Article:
Sir Arther Conan Doyle was born on May 22, 1859 in Edinburgh, Scotland. He was a promising young man so some of his wealthy family members paid for him to attend Jesuit boarding school in England. While he was there, he found that he was an incredible story-teller. His peers listened to his stories intently and he very much enjoyed telling them.
After attending Jesuit, he went back to the University of Edinburgh to become a doctor. While he was there, he met one of his teachers, Dr. Joseph Bell, and would later apply many of his qualities to Sherlock Holmes (logic, deduction, observation).
In 1880, Doyle wrote his first story, The Surgeon of Gaster Fell, but it was not incredibly successful. In the early 1880s, he struggled to become a successful writer and doctor, but he was having trouble with both. In 1886, he began writing A Tangled Skein with main characters Sheridan Hope and Ormond Sacker. It was finally published in 1888 by Beeton's Christmas Annual with the title A Study in Scarlet with the characters called Sherlock Holmes and Dr. John Watson.
Although his medical and literary careers were both flourishing by this time, Doyle had a near death experience with influenza. When he recovered, he realized how silly he was for trying to combine careers and decided to give up his medical practice. "'With a wild rush of joy,' he decided to abandon his medical career. He added, 'I remember in my delight taking the handkerchief which lay upon the coverlet in my enfeebled hand, and tossing it up to the ceiling in my exultation. I should at last be my own master'" (Sir Arthur Conan Doyle Biography).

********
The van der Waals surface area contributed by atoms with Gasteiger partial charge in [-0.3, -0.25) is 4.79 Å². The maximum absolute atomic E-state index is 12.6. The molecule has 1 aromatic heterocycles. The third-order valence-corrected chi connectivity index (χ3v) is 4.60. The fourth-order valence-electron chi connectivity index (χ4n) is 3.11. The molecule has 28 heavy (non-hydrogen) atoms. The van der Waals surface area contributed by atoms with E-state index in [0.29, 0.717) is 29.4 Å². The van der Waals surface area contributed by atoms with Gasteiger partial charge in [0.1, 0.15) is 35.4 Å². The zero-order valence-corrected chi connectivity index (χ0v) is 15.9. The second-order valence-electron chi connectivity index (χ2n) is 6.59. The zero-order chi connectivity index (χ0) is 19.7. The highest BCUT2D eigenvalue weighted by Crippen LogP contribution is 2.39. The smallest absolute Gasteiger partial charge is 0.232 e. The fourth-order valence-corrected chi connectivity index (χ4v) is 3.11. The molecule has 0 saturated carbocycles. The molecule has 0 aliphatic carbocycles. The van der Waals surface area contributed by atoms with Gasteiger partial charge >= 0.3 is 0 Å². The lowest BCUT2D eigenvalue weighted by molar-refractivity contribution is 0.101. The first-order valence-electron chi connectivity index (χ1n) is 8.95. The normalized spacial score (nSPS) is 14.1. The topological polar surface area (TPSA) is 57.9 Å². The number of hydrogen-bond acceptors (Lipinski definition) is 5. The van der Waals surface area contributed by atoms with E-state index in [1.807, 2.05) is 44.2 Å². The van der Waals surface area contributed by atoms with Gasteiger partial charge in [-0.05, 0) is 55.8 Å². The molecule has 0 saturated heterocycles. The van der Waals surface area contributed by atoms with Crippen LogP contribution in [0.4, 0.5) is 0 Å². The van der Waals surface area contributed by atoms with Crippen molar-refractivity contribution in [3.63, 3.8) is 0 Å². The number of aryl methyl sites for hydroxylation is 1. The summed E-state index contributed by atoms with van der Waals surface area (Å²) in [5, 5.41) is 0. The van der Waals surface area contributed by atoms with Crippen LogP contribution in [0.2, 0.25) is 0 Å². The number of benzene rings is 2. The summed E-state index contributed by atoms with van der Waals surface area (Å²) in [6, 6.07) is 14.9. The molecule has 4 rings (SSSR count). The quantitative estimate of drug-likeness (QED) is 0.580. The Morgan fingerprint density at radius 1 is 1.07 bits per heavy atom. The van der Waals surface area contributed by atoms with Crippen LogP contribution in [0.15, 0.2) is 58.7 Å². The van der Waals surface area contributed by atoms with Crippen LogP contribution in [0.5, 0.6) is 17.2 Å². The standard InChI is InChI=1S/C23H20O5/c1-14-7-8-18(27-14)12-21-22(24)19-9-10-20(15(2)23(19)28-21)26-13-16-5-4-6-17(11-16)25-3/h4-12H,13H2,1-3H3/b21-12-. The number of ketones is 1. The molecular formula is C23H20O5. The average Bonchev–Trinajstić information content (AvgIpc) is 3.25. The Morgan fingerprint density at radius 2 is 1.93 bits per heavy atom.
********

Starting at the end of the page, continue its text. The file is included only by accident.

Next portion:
After awhile, Doyle decided to get rid of Sherlock Holmes in The Final Problem where Sherlock and his arch nemesis, Moriarty, fall to their deaths over the Reichenbach Falls. Doyle felt that Sherlock Holmes overshadowed his better literature. Throughout his life, he was involved in The Boer War, World War I, ran for a political office in Edinburgh, wrote more stories and plays and was even interested in psychics and the paranormal. In 1929, he was diagnosed with Angina Pectoris and died Monday July 7, 1930.